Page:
GIRLS AND CAREERS

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GIRLS AND CAREERS

  • gcadmin
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    The slow rate at which the girl child embraces careers in Science, Technology, Engineering and Mathematics (STEM), especially in Africa, is quite alarming. “The participation of girls and women in Science and Technology education has been and is still low around the world especially Africa” (According to Kishore, 2008; McCarthy, 2003; Ellis; 2003 and Schwedes, 1996). Urgent attention and adequate mentoring measures by STEM-enthused professionals have to strengthen on that aspect to sustain their motivation. It is worrisome how parents are major contributors in discouraging their female children from embracing a STEM-related career without minding the potential endowed in them to make impact in the world.

    Traditionally, the mindset of African parents towards the education of the girl child is very primitive. In the sense that they believe that quality education should not be equitably standardized among the male and female counterparts. This has made the female counterparts victims of different traditional and cultural practices: they suffer degradation, they are objects of neediness, their countenances are just to be seen while their voices must not be heard, they are viewed as being sub-servient to their male partners; they are the mediocre set, their place is in the kitchen. (Ahmad and Najeemah, 2013) Most African parents, today, still see the career end point of the female child to be confined to the home and in the kitchen. They believe that innovation and creativity is meant for the male counterpart. An investigation by the U.S National Research Council discovered “a greater number of women than men are procuring doctorate degrees— yet the female counterpart included 36% of assistant professors and just 27% of residency applicants”.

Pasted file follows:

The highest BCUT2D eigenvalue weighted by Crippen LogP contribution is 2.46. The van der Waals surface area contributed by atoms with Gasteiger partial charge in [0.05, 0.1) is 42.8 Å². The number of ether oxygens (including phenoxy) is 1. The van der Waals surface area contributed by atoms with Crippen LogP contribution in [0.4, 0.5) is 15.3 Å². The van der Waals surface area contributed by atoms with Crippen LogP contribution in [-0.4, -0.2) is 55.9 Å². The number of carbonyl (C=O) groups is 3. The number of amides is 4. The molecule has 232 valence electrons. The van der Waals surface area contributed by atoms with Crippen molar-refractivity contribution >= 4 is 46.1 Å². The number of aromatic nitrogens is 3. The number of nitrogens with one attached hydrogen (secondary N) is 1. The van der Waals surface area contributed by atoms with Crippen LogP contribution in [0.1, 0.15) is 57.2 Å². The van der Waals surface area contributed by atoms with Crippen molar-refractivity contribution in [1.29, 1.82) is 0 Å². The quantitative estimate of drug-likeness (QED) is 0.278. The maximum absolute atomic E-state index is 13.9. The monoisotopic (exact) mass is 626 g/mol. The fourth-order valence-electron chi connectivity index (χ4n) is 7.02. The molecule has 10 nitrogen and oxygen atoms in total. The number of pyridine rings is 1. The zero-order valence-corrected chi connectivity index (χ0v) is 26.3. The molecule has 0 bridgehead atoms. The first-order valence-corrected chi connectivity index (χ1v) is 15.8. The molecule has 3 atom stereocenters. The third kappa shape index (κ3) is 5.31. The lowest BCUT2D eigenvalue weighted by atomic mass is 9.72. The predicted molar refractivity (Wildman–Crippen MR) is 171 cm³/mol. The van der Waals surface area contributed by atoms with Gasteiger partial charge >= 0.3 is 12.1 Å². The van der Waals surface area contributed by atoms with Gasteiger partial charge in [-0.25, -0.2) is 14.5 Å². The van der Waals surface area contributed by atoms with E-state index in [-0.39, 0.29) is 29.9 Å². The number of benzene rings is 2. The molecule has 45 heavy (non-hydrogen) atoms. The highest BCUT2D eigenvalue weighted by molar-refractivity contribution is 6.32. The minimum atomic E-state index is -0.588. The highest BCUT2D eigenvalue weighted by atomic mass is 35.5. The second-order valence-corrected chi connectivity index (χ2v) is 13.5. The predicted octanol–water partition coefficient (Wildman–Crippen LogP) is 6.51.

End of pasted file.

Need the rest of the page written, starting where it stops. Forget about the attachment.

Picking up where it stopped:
An icon to be reckoned with is the Late (Dr) Mrs Dora Okuyili, a renowned Nigerian pharmacist and pharmacologist who contributed immensely to the field of science and technology and then later became the Information Minister from 2008 to 2010. Finding her career pathway in the field of science and technology made her unleash other latent potentials in her life of becoming a visionary leader and helping her nation to fight against fake and illicit drugs manufacturing and she also contributed to Nigeria’s rebranding project.

    Another force to be reckoned with is Dr Mae Jamison. She was conceived in Alabama on the 17th of October 1956 and brought up in Chicago. Growing up, her parents influenced her to spend numerous hours in the library studying about the sciences, which sparked her energy and passion for STEM. The history — Mae went to Stanford University, where she earned a degree in chemical engineering and later went ahead to acquire a medical degree. She has practiced as a physician and researcher with the Peace Corps in Liberia and Sierra Leone and later came back to the United States where she chose to apply to the National Aeronautic Space Administration (NASA) for its astronaut training program. In 1992, she became the principal African American woman to ever travel to space with the undertaking mission.

    Girls education contributes positively to national development and helps to accomplish national transformation. The deprivation of quality formal education in STEM to girls in a society could result to an unsalvageable, uncountable misfortune in many parts of the economy. This incredible misfortune influences Science, Technology, Engineering, Mathematics (STEM) and other workforces around the world. In this way, it is most important that girls obtain quality training with a specific end goal to enormously contribute towards the growth and development of the entire country.

    Mentoring the girl-child to embrace a STEM-related career should start from their tender age. Once their passion toward STEM is noticeable, all they need at that moment is proper and continuous mentoring to fulfil their potentials. Just as the famous saying goes “what a male can do a female can do even much better”. The female folks are not exempted from maximizing their potentials if they are mentored towards a chosen STEM career.

    Data science seems to be the new technology replacing oil. Artificial intelligence is being augmented as a key driver to enable autonomous systems. The Science, Technology, Engineering and Mathematics (STEM) discipline has been a pivot for most modern businesses to wheel on.

    The chart above shows the impact of financial technology (FinTech) in businesses, science, engineering, media, law, IT and others.

    • This topic was modified 3 months ago by gcadmin.
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